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Oswaldo Zavala: Cartels Don’t Exist & How Narcos Are Subordinate to the U.S. & Mexican State

Posted on May 23, 2019 by in Podcast |

Dr. Oswaldo Zavala discusses his book “The Cartels Don’t Exist” in which he examines the questionable narrative that the Mexican drug cartels are in control of the government. In fact, he points to evidence that it is the U.S. and Mexican security state apparatus managing the drug cartels. He deconstructs how the state’s false narrative of being the victim of the cartels then is reproduced by mass media, ambitious but naive journalists, film (e.g. Netflix’s Narcos, Sicario, Infierno), popular literature, telenovelas and soap operas.

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About the Guest

Oswaldo Zavala (Ciudad Juárez, 1975) is Professor of contemporary Latin American literature and culture with a joint appointment at the College of Staten Island and at The Graduate Center, both institutions part of the City University of New York (CUNY). His work explores post-national imaginaries, representations of violence at the US-Mexico border, and the exhaustion of discourses on modernity in the Latin American narrative of the last two decades.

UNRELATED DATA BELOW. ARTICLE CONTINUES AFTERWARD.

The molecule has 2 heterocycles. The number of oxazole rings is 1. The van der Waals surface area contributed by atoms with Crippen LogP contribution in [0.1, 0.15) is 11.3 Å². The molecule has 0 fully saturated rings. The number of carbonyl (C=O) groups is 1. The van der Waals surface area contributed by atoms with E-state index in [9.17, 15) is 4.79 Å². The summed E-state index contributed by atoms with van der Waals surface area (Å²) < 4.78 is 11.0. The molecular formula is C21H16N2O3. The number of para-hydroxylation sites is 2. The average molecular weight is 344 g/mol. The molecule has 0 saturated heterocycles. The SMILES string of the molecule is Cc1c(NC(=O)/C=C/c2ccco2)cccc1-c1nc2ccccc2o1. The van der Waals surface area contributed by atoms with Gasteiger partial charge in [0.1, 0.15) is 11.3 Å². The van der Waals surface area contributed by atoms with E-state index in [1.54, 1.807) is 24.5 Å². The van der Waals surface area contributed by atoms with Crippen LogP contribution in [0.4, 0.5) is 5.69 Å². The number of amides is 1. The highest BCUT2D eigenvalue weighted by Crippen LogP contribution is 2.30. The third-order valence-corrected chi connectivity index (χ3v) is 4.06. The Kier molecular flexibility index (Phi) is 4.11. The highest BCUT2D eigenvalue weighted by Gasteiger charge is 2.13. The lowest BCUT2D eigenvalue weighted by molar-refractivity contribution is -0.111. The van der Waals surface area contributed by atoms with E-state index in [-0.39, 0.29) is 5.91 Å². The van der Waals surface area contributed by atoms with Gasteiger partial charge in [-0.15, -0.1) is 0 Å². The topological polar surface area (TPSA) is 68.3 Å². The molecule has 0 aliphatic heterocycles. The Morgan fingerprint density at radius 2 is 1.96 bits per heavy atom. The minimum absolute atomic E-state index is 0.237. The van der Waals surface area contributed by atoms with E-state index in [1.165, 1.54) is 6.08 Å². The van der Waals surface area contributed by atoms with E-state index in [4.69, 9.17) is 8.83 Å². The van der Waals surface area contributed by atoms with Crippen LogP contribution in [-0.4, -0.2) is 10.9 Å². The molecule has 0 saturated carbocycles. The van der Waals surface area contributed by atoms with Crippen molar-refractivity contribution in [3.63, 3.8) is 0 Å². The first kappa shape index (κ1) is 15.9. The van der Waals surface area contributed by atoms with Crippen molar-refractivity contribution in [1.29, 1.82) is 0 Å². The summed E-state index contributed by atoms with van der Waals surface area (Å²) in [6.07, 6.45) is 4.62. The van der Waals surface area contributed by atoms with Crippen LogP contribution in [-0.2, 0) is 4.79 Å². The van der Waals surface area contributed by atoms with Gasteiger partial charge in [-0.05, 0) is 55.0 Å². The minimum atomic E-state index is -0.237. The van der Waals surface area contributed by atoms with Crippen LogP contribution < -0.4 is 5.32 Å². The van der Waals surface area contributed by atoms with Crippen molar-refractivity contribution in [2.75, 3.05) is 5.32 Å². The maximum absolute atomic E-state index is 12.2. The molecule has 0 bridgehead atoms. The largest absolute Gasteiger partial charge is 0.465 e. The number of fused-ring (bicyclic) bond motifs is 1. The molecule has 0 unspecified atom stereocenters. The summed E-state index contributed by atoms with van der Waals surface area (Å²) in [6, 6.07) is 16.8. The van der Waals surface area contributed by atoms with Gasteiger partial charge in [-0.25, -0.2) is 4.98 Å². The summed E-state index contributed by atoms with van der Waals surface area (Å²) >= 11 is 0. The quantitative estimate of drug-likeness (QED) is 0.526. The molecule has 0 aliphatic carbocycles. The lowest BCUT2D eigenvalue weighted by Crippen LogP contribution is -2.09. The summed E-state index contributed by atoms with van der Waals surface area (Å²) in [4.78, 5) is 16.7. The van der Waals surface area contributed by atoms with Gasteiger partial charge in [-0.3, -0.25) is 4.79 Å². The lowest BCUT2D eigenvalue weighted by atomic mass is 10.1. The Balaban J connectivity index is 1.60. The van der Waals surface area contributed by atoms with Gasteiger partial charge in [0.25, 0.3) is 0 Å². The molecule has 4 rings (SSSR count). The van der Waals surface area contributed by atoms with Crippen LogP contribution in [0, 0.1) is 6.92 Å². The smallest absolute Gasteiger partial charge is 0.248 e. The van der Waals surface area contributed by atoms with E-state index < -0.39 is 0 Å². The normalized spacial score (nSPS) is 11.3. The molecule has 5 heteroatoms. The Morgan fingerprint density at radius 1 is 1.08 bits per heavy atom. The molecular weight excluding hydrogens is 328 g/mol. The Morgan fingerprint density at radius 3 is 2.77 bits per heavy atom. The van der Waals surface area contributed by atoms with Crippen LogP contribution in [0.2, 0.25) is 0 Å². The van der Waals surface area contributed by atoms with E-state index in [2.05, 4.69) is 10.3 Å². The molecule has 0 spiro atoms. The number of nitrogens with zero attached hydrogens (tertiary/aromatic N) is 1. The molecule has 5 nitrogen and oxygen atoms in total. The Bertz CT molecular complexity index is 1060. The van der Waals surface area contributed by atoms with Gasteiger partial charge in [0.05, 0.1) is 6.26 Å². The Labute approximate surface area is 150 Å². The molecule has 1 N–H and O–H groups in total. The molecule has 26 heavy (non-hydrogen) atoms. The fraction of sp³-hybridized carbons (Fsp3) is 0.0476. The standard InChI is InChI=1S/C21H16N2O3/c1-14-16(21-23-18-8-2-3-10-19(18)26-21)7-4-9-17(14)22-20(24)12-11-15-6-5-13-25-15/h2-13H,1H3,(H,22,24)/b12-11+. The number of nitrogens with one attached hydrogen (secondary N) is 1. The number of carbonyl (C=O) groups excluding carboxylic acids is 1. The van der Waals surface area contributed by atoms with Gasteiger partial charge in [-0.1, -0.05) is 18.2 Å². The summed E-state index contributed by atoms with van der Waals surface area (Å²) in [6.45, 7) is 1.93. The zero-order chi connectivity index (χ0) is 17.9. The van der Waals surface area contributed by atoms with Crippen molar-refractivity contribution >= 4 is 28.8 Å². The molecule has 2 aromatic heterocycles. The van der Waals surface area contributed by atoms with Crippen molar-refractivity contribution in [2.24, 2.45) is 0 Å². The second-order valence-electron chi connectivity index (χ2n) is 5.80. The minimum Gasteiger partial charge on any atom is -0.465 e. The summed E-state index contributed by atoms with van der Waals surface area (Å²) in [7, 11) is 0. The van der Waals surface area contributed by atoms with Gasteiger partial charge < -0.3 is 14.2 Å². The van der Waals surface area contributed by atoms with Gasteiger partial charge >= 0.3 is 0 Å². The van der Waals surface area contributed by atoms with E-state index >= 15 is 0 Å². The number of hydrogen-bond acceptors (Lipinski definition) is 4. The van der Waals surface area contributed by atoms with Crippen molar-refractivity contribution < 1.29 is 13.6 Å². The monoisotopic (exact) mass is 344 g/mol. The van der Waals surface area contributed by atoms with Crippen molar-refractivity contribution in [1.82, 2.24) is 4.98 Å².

He is the author of “Los cárteles no existen. Narcotráfico y cultura en México” (Malpaso 2018), “Volver a la modernidad. Genealogías de la literatura mexicana de fin de siglo” (Albatros 2017) and “La modernidad insufrible. Roberto Bolaño en los límites de la literatura latinoamericana contemporánea” (NCSRLL 2015). He also co-edited: with Magdalena Perkowska (Hunter College and The Graduate Center, CUNY), “Tiranas ficciones: política y poética de la obra de Horacio Castellanos Moya” (Pittsburgh: IILI, Antonio Cornejo Polar Series, 2018); with Viviane Mahieux (University of California at Irvine) “Tierras de nadie. El norte en la narrativa mexicana contemporánea” (México: Tierra Adentro, 2012) and with José Ramón Ruisánchez (University of Houston) “Materias dispuestas: Juan Villoro ante la crítica” (Barcelona: Candaya, 2011).

His article “Imagining the US-Mexico Drug War: The Critical Limits of Narconarratives,” obtained the 2015 award for Best Essay in the Humanities granted by the Mexico Section of the Latin American Studies Association. He received an honorable mention in Mexico’s 2017 National Journalism Award for his essay “Nada que ver en la frontera del narco. Los imagentextos de Julián Cardona.”

*Podcast intro music is from the song “The Queens Jig” by “Musicke & Mirth” from their album “Music for Two Lyra Viols”: (available on iTunes or Amazon)